Australian PM “deeply” regrets embarrassment of the Indonesian spying scandal
CANBERRA – Australian Prime Minister Tony Abbott still insisted during question time of the Parliament on Wednesday that he’s not going to “overreact” to claims about Australia’s involvement in spying activities in Indonesia, but he confirmed that he “deeply and sincerely” regrets the embarrassment and hurt that the scandal has caused the Indonesian President Susilo Bambang Yudhoyono.
On Tuesday Abbott told federal Parliament that Australia should not have to apologize or explain intelligence operations and the ” steps we take to protect our country”.
Indonesian President Yudhoyono refused to accept Abbott’s statement on Tuesday, and according to the local media, Indonesia is demanding an explanation and an official response from Abbott in relation to allegations Australian spies monitored the phone activity of the Indonesian president, his wife and some of his closest confidants in 2009.
“I deeply and sincerely regret the embarrassment that media reports have caused to President Yudhoyono, who is a very good friend of Australia, perhaps one of the very best friends that Australia has anywhere in the world,” he said during the question time.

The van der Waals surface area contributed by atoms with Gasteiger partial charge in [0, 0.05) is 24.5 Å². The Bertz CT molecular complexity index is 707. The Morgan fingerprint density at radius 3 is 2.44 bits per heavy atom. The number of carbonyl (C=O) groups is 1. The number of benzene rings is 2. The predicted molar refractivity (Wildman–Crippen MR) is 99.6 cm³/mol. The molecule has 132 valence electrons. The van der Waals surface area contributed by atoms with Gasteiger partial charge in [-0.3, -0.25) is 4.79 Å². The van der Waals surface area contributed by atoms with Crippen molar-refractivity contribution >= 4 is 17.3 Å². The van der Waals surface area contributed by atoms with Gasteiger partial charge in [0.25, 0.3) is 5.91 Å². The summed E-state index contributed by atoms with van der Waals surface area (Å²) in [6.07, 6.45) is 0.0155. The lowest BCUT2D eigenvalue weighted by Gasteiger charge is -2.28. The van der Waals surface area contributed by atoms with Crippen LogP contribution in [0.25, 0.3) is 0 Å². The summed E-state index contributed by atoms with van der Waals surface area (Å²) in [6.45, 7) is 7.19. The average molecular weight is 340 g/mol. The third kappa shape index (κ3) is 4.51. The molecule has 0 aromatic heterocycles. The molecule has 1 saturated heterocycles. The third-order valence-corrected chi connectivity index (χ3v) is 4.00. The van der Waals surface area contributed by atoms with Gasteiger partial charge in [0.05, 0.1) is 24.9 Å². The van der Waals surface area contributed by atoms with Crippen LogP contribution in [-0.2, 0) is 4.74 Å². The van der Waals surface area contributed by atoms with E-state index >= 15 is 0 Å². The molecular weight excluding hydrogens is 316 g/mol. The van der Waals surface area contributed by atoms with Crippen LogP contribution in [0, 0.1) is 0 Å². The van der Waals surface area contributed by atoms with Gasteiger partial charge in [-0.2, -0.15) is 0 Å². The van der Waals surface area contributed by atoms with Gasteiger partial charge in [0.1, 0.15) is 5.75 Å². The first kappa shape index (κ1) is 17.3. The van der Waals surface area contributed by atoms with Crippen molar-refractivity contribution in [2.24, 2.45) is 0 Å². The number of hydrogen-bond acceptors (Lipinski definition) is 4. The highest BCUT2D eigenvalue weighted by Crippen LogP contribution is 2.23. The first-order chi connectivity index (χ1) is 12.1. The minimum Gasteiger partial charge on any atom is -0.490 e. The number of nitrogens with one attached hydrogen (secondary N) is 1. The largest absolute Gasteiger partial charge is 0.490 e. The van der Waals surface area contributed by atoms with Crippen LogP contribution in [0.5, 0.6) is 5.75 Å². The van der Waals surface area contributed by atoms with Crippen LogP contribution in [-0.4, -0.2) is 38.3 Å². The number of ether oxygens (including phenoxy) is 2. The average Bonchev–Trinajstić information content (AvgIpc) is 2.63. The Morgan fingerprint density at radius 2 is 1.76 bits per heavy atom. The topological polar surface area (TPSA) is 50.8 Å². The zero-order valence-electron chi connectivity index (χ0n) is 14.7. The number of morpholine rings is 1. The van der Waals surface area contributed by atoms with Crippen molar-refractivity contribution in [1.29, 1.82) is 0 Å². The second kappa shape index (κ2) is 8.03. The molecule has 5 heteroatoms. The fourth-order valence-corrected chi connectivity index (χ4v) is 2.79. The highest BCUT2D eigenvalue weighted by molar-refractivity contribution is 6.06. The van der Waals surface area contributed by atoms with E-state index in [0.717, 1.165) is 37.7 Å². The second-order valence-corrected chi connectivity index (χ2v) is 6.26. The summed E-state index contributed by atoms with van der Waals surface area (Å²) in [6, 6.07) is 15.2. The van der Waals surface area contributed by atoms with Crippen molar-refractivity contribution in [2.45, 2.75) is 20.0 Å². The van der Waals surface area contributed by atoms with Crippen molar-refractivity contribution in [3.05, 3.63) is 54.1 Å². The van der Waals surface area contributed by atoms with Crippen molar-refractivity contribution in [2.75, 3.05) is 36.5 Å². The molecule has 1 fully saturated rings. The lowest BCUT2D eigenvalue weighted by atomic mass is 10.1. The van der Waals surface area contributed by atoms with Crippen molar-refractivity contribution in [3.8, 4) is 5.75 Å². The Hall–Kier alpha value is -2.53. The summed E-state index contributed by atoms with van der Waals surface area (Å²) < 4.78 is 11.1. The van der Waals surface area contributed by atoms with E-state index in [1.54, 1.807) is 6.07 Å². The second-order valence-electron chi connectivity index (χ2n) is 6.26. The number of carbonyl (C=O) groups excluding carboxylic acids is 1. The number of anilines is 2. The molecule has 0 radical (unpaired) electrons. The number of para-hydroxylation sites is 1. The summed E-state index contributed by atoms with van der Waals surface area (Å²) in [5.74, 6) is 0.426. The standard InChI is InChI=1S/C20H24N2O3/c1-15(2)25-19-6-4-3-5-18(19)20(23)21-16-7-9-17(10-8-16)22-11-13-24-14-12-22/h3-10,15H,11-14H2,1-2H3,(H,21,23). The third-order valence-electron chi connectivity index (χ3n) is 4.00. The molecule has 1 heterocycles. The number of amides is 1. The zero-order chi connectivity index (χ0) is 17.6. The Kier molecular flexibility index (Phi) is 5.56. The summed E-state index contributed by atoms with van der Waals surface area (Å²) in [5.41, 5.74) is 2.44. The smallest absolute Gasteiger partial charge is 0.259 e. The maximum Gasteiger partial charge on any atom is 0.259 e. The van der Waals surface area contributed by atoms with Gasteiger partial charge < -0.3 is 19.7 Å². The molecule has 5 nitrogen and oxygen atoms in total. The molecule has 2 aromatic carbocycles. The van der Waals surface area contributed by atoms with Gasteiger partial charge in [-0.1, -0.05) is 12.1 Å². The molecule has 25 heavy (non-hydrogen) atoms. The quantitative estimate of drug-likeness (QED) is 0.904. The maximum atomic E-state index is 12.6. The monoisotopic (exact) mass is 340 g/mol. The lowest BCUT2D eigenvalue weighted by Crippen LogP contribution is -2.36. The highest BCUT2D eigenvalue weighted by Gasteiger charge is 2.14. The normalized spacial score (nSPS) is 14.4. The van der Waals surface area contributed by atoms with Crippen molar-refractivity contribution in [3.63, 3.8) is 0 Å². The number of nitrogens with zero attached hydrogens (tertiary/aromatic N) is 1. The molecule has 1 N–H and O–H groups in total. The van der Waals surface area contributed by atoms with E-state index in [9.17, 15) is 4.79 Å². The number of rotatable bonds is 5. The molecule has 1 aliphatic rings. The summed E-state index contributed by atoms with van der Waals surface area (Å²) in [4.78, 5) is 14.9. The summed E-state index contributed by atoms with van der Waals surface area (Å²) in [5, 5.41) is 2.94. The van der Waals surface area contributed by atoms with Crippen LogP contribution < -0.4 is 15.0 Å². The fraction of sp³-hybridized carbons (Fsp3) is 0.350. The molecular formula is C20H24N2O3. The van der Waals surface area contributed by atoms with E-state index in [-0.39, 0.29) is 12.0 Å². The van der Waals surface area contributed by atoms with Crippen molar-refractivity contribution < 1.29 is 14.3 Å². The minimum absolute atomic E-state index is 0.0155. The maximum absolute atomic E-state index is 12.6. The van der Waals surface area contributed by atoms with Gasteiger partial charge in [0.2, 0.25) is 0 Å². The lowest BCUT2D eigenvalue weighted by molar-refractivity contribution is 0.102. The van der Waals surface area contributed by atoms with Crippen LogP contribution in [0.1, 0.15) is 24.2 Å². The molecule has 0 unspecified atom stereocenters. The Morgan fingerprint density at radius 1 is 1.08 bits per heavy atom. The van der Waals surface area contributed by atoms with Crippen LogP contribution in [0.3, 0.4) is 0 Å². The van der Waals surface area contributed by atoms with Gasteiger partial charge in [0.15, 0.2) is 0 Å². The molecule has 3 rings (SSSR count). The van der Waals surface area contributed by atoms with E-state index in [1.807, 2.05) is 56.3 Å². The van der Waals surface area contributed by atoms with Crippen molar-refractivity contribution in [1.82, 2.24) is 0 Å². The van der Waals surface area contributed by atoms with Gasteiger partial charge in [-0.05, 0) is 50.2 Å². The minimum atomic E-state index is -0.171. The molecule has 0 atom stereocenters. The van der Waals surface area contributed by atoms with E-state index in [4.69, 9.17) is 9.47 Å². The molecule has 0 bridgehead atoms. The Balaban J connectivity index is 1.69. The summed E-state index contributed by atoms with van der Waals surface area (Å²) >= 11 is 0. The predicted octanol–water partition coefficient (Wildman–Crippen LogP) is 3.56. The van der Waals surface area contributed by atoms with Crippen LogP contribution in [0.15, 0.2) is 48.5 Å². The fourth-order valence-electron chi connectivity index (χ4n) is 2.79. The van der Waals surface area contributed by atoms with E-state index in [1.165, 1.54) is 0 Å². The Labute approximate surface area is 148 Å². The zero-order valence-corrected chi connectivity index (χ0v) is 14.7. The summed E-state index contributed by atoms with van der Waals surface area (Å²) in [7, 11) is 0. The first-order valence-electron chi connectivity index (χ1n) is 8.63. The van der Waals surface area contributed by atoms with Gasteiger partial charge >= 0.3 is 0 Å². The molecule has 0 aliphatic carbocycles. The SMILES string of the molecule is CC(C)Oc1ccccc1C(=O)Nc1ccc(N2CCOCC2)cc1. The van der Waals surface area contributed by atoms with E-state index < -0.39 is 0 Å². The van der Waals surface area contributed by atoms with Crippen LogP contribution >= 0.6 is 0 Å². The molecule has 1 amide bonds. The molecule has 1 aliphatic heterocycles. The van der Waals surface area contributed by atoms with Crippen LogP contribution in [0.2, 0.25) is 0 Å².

“And I do understand how personally hurtful these allegations have been, these reports, have been, for him and his family,” he said. “I do note that there have been allegations and even admissions in the past on this subject. People didn’t overreact then and I certainly don’t propose to overreact now.”
“My intention notwithstanding with difficulties of these days is to do everything I reasonably can to help to build and strengthen the relationship with Indonesia which is so important for both our countries,” he added.
According to local media on Wednesday, Indonesia’s Foreign Minister Marty Natalegawa said Jakarta has already “adjusted” cooperation with Canberra, and the level of the downgrade in relations will depend on Australia’s stance over revelations of spying on Indonesia.
“Downgrading the level of the relationship between Indonesia and Australia has been done,” Natalegawa said. “We have already adjusted various forms of cooperation.”
“We are turning off the tap by degrees,” he said. “It is being measured according to (Australia’s) response and stance.”